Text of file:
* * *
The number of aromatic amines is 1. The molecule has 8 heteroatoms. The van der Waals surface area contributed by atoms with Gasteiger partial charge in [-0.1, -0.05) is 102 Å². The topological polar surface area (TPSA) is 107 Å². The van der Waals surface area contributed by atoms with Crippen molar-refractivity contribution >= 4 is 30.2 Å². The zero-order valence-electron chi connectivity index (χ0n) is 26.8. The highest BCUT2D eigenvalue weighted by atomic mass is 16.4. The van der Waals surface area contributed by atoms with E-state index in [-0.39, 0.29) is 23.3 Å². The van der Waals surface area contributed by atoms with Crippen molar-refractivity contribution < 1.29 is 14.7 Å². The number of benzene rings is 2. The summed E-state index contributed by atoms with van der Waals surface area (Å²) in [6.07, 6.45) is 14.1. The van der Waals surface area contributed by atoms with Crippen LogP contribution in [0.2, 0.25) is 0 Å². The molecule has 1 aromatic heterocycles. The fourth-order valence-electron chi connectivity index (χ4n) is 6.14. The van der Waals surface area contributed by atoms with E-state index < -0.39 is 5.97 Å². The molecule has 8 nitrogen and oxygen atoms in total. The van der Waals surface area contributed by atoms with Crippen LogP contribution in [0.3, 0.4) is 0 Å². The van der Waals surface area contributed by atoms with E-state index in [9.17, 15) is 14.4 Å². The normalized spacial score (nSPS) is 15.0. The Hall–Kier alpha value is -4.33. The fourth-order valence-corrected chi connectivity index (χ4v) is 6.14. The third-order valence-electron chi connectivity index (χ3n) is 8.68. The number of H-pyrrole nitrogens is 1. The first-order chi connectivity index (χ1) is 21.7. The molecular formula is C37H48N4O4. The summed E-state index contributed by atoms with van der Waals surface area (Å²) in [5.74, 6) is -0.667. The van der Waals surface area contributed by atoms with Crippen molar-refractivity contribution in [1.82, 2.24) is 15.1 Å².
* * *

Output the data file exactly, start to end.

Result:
The number of aromatic amines is 1. The molecule has 8 heteroatoms. The van der Waals surface area contributed by atoms with Gasteiger partial charge in [-0.1, -0.05) is 102 Å². The topological polar surface area (TPSA) is 107 Å². The van der Waals surface area contributed by atoms with Crippen molar-refractivity contribution >= 4 is 30.2 Å². The zero-order valence-electron chi connectivity index (χ0n) is 26.8. The highest BCUT2D eigenvalue weighted by atomic mass is 16.4. The van der Waals surface area contributed by atoms with E-state index in [-0.39, 0.29) is 23.3 Å². The van der Waals surface area contributed by atoms with Crippen molar-refractivity contribution < 1.29 is 14.7 Å². The number of benzene rings is 2. The summed E-state index contributed by atoms with van der Waals surface area (Å²) in [6.07, 6.45) is 14.1. The van der Waals surface area contributed by atoms with Crippen LogP contribution in [0.2, 0.25) is 0 Å². The molecule has 1 aromatic heterocycles. The fourth-order valence-electron chi connectivity index (χ4n) is 6.14. The van der Waals surface area contributed by atoms with E-state index < -0.39 is 5.97 Å². The molecule has 8 nitrogen and oxygen atoms in total. The van der Waals surface area contributed by atoms with Crippen LogP contribution in [0.3, 0.4) is 0 Å². The van der Waals surface area contributed by atoms with E-state index in [9.17, 15) is 14.4 Å². The normalized spacial score (nSPS) is 15.0. The Hall–Kier alpha value is -4.33. The fourth-order valence-corrected chi connectivity index (χ4v) is 6.14. The third-order valence-electron chi connectivity index (χ3n) is 8.68. The number of H-pyrrole nitrogens is 1. The first-order chi connectivity index (χ1) is 21.7. The molecular formula is C37H48N4O4. The summed E-state index contributed by atoms with van der Waals surface area (Å²) in [5.74, 6) is -0.667. The van der Waals surface area contributed by atoms with Crippen molar-refractivity contribution in [1.82, 2.24) is 15.1 Å².